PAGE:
SWR 1.0-1.5: The ideal range! If your SWR is under 1.5, you're in great shape. If you're at 1.5 and really, really want to drop down to closer to 1 it's likely possible to do with additional tuning, different equipment or a different mounting location. But the drop from 1.5 to 1.0 won't make a substantial increase in performance. It's not nearly as noticeable as, say, going from 2.0 down to 1.5.

SWR 1.5 - 1.9: There's room for improvement, but SWR in this range should still provide adequate performance. Occasionally, due to installations or vehicle variables, it's impossible to get SWR lower than this. You should try to get it lower, but performance should still be acceptable in this range. If you've tuned the antenna, SWR in this range is likely an issue of a less-than-ideal mounting location for your vehicle and/or an antenna that isn't ideal for the mounting location. To troubleshoot, see this article on problematic CB antenna mounting locations.

SWR 2.0 - 2.4: While not good, this likely won't damage your radio with casual use. However, you should definitely try to improve it if you can. SWR in this range is usually caused by a poor antenna mounting location and/or a poor choice of equipment for your specific vehicle. To troubleshoot, you'll likely need to move the mounting location and/or use a more suitable antenna. It's by no means a good tuning job, but will function if you've exhausted all other troubleshooting possibilities.

SWR 2.5 - 2.9: Performance in this range will be noticeably decreased, and you might even damage your radio if you transmit frequently and for extended periods. We advise you not to operate your radio in this range. SWR in this range is usually caused by a poor mounting location and/or a poor choice of equipment for your specific vehicle. To troubleshoot, you'll likely need to move the mounting location and/or use a more suitable antenna.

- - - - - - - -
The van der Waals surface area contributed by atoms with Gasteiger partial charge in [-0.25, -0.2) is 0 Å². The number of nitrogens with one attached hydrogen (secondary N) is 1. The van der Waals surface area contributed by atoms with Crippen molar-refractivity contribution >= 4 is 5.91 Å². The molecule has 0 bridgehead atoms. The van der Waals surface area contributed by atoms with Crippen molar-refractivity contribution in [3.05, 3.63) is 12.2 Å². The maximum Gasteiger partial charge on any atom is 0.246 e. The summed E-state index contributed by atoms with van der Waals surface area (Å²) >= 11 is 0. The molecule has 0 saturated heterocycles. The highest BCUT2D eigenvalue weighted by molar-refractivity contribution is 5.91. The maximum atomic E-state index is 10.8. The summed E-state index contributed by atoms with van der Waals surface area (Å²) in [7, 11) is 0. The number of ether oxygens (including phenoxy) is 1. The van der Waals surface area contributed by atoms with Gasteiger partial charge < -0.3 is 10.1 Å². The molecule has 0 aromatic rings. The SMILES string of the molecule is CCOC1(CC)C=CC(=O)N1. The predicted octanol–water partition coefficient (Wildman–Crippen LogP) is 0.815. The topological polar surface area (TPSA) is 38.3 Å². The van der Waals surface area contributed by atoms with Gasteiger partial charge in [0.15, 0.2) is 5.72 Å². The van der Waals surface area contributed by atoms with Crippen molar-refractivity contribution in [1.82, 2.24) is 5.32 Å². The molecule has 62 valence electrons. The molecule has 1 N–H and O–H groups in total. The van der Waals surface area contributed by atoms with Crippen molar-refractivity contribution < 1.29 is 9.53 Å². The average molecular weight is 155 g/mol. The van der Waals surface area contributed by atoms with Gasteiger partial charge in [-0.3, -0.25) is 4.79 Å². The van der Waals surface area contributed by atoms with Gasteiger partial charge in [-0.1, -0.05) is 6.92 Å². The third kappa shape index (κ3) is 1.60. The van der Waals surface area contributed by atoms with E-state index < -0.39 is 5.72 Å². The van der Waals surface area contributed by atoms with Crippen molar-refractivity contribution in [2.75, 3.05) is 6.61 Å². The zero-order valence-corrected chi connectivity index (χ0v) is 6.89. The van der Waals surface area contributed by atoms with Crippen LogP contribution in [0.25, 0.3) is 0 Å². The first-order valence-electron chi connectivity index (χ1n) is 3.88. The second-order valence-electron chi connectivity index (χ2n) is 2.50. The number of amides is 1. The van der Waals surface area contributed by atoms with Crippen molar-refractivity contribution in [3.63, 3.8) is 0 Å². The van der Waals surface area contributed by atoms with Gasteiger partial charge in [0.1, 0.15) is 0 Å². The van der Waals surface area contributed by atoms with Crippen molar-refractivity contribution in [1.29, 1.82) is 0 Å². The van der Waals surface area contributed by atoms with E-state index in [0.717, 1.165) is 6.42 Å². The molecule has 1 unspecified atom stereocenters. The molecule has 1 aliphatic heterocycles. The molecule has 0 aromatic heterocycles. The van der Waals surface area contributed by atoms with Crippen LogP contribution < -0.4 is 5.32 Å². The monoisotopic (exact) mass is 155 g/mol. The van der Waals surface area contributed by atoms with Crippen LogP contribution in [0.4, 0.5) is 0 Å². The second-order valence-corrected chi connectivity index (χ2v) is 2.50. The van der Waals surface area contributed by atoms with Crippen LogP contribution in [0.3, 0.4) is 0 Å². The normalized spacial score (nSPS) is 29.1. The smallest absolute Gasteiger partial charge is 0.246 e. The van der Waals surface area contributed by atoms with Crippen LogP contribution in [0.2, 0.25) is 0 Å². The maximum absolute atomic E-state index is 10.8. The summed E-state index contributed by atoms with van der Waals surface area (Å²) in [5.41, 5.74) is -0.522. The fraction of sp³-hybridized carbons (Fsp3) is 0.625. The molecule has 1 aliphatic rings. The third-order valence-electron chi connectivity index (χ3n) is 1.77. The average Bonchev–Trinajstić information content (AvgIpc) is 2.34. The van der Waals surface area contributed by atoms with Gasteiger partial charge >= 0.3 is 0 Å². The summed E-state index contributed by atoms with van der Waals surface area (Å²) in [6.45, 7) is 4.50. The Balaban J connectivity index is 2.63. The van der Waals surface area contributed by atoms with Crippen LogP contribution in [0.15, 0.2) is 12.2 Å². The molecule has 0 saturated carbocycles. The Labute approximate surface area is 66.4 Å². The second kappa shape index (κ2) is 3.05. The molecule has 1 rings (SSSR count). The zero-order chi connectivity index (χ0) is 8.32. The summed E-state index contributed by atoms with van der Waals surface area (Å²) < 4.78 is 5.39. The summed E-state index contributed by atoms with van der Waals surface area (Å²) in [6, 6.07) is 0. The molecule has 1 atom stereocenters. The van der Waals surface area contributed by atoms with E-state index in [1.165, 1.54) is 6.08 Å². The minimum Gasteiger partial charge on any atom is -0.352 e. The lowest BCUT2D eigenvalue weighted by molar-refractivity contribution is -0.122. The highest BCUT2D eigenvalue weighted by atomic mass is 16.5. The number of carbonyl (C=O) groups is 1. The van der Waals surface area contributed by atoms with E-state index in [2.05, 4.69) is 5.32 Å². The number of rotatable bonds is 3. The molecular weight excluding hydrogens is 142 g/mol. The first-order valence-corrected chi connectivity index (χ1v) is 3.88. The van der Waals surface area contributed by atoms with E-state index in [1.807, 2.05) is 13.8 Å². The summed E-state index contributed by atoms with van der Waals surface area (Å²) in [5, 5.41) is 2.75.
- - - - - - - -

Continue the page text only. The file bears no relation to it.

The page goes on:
SWR 3.0+: Performance will be severely affected, and you're likely to damage your radio with extended transmission use. You SHOULD NOT transmit with your CB at SWR levels above 3.0. If your SWR needle swings all the way to the right (off the charts) when getting your 3.0+ readings, you almost certainly have a major installation problem. This is almost always the result of a poor ground or incorrectly assembled stud, but on rare occasions can indicate a faulty coax, antenna, or incorrectly attached SWR meter.

We have a troubleshooting section for HIGH SWR- check it out!


NOTE: If your SWR reading is below 1, you have a problem. You might have a bad SWR meter, something wrong with your antenna or antenna connection, or possibly have a damaged or defective radio.


If the SWR reading on channel 1 is higher than the reading on channel 40, your antenna system is too short and you need to lengthen your antenna.

Alternatively, if the SWR reading on channel 40 is higher than channel 1, your antenna system is too long and you need to shorten your antenna system.

Please see our article for additional important information: How to Tune a CB Antenna

IMPORTANT NOTE: Radio damage will only occur when you're TRANSMITTING from an antenna with high SWR readings.  Leaving the radio on to receive signals poses no risk to your radio.

If you have already optimized your current antenna setup (similar readings on Channel 1 and 40) and you still want to improve your SWR readings, you can try a different antenna, a different mounting location, or, if you are setting up a dual antenna system, try utilizing only one of the antennas instead of both. Sometimes, you will get better performance from using one antenna instead of two.